💡 SPX Seasonality: Sell in May and Go Away. Here's Memorial Day

Pandorra Updated   
Memorial Day (originally known as Decoration Day) is a federal holiday in the United States for honoring and mourning the U.S. military personnel who have died while serving in the United States Armed Forces.
For nowadays, it is observed on the last Monday of May, and this year it is observed on May 29, 2023.

Memorial Day is considered a U.S. stock market holiday, which means the Nasdaq and New York Stock Exchange will be closed Monday, May 29.

What is Sell in May and Go Away?

Sell in May and Go Away refers to a well-known adage in the business and financial world. The phrase refers to an investment strategy for stocks based on the theory that the stock market underperforms in the four-month period between May and October (since June until September). In contrast, the 3-months period since November and until January sees much stronger stock market growth.

For many past years I used many other websites to analyze seasonality of major stocks, indices, Fx pairs and commodities.
Thanks to TradingView community and its awesome @tradeforopp wizard, the script Seasonality has changed the rules .

As it described on Indicator webpage, This Seasonality indicator is meant to provide insight into an asset's average performance over specified periods of time (Daily, Monthly, and Quarterly).

How the Sell in May and Go Away Strategy Works

If investors follow the Sell in May and Go Away strategy, they sell stocks at the End of May (or during the late spring) and have the proceeds held in cash. Then, the investors would invest again in early October (or in the late autumn). That means, the investors would avoid holding stock during the summer months.

History of Sell in May and Go Away

👉 “Sell in May and Go Away” has its origins in England or, more specifically, in London’s financial district. The original phrase was “Sell in May and go away, come back on St. Leger’s Day,” with the latter event referring to a horse race.
👉 Established in 1776, the St. Leger Stakes is one of the most well-known horse races in England, being the last leg of the British Triple Crown and is run at the Doncaster Racecourse in South Yorkshire in September of every year. In its original context, the adage recommended that British investors, aristocrats, and bankers should sell their shares in May, relax and enjoy the summer months while escaping the London heat, and return to the stock market in the autumn after the St. Leger Stakes.
👉 In the U.S., some investors have adopted a similar strategy by refraining from investing during the period between Memorial Day in May and Labor Day in September.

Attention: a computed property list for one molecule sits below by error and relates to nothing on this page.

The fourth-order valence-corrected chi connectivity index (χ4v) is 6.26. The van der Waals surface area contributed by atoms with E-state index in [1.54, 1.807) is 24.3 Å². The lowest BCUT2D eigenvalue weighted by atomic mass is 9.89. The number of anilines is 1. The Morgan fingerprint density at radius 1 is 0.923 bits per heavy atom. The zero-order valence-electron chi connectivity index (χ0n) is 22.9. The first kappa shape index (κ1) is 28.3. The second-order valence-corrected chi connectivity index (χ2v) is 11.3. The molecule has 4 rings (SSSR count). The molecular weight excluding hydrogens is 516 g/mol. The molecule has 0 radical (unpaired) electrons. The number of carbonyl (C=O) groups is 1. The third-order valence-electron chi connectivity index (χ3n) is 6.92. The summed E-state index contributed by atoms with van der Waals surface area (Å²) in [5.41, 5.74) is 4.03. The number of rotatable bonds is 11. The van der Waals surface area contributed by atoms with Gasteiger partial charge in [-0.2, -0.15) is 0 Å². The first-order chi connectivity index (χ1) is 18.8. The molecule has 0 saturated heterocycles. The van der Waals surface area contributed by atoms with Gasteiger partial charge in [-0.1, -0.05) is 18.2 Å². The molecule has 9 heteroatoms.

Relevant Statistics and Considerations

👉 Historical data have generally supported the “Sell in May and Go Away” adage over the many years. The S&P 500 Index has recorded a cumulative three-month average annualized return of more than 10% in the period between November to January, based on the statistics data collected over the past 151 years.
👉 At the other side, S&P500 an average annualized gain is about Zero between May and October (June till September), based on the same statistics data collected over the past 151 years.
👉 Seasonal factors play an important role here, as end-of-year bonuses and the Santa Claus Rally, which refers to the stock market’s tendency to rally over the last few weeks of December into the first few months of the new year. Some theories behind it include increased holiday shopping, optimism and morale fueled by the Thanksgiving Day, winter holidays, or investors settling their books before going on holiday.
February and March are relatively mild in terms of growth. The stock market could lifts in April and May due to the anticipated release of the first-quarter reports (for example, like after recently announced Q1'23 NVDA report).
👉 In contrast, the summer time tends to be less optimistic, with first-quarter results over and many people spending less time paying attention to stocks as they go on summer vacation. In addition, specifically in election years, there tends to be a weakness of the stock market in September due to the uncertainty of the election results.

The conclusion

👉 It should be noted that returns have often varied in different time periods, and there have been many exceptions.
👉 However the upper chart (SPX Seasonality) clearly illustrates that based on the statistics data collected over the past 151 years, the timeframe since June until September, averagely is the worst time to invest into SP500 Index, while June and September are the worst performer months over the all history of S&P500 since 1870s.
👉 Memorial Day could be considered as a starting point for the strategy, where the negative return of the following business day (or business week in a case of no significant change) after Memorial Day usually predicts the further stock market trends and directions until October (begin of fourth quarter).

Trade active:

Today, on May, 30 S&P500 index demonstrates ZERO Daily Return at the end day, following Memorial Day.

This is fully in compliance with our Sell in May and Go Away stategy, as market clearly says we have to wait until the end of week, to clarify and understand further perspectives.

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